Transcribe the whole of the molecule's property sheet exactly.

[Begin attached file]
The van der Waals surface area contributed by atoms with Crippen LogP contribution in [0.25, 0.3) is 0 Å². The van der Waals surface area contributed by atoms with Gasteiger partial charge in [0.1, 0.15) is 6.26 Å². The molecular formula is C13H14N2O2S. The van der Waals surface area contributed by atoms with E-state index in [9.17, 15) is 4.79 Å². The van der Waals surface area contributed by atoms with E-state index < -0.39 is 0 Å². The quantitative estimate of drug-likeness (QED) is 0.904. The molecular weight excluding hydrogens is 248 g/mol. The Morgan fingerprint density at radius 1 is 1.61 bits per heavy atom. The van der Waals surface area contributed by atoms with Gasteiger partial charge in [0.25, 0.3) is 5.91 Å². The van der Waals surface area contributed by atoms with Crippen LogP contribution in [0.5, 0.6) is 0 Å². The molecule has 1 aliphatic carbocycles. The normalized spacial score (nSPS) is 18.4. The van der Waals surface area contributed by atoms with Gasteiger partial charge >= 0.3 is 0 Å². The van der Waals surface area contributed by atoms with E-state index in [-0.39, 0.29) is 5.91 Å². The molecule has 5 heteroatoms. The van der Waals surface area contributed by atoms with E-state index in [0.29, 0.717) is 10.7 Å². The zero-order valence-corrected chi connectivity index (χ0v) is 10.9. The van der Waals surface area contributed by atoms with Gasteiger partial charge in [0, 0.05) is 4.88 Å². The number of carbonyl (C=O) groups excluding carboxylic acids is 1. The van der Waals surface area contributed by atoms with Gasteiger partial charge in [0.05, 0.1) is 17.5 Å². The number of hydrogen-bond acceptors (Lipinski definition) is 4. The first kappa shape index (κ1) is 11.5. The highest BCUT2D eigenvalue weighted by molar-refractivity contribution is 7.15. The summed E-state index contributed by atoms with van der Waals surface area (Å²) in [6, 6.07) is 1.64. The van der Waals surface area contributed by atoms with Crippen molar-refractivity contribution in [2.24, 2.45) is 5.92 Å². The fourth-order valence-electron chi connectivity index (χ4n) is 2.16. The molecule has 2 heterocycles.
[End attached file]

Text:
The van der Waals surface area contributed by atoms with Crippen LogP contribution in [0.25, 0.3) is 0 Å². The van der Waals surface area contributed by atoms with Gasteiger partial charge in [0.1, 0.15) is 6.26 Å². The molecular formula is C13H14N2O2S. The van der Waals surface area contributed by atoms with E-state index in [9.17, 15) is 4.79 Å². The van der Waals surface area contributed by atoms with E-state index < -0.39 is 0 Å². The quantitative estimate of drug-likeness (QED) is 0.904. The molecular weight excluding hydrogens is 248 g/mol. The Morgan fingerprint density at radius 1 is 1.61 bits per heavy atom. The van der Waals surface area contributed by atoms with Gasteiger partial charge in [0.25, 0.3) is 5.91 Å². The van der Waals surface area contributed by atoms with Crippen LogP contribution in [0.5, 0.6) is 0 Å². The molecule has 1 aliphatic carbocycles. The normalized spacial score (nSPS) is 18.4. The van der Waals surface area contributed by atoms with Gasteiger partial charge >= 0.3 is 0 Å². The van der Waals surface area contributed by atoms with E-state index in [-0.39, 0.29) is 5.91 Å². The molecule has 5 heteroatoms. The van der Waals surface area contributed by atoms with E-state index in [0.29, 0.717) is 10.7 Å². The zero-order valence-corrected chi connectivity index (χ0v) is 10.9. The van der Waals surface area contributed by atoms with Gasteiger partial charge in [0, 0.05) is 4.88 Å². The number of carbonyl (C=O) groups excluding carboxylic acids is 1. The van der Waals surface area contributed by atoms with Gasteiger partial charge in [0.05, 0.1) is 17.5 Å². The number of hydrogen-bond acceptors (Lipinski definition) is 4. The first kappa shape index (κ1) is 11.5. The highest BCUT2D eigenvalue weighted by molar-refractivity contribution is 7.15. The summed E-state index contributed by atoms with van der Waals surface area (Å²) in [6, 6.07) is 1.64. The van der Waals surface area contributed by atoms with Crippen molar-refractivity contribution in [2.24, 2.45) is 5.92 Å². The fourth-order valence-electron chi connectivity index (χ4n) is 2.16. The molecule has 2 heterocycles.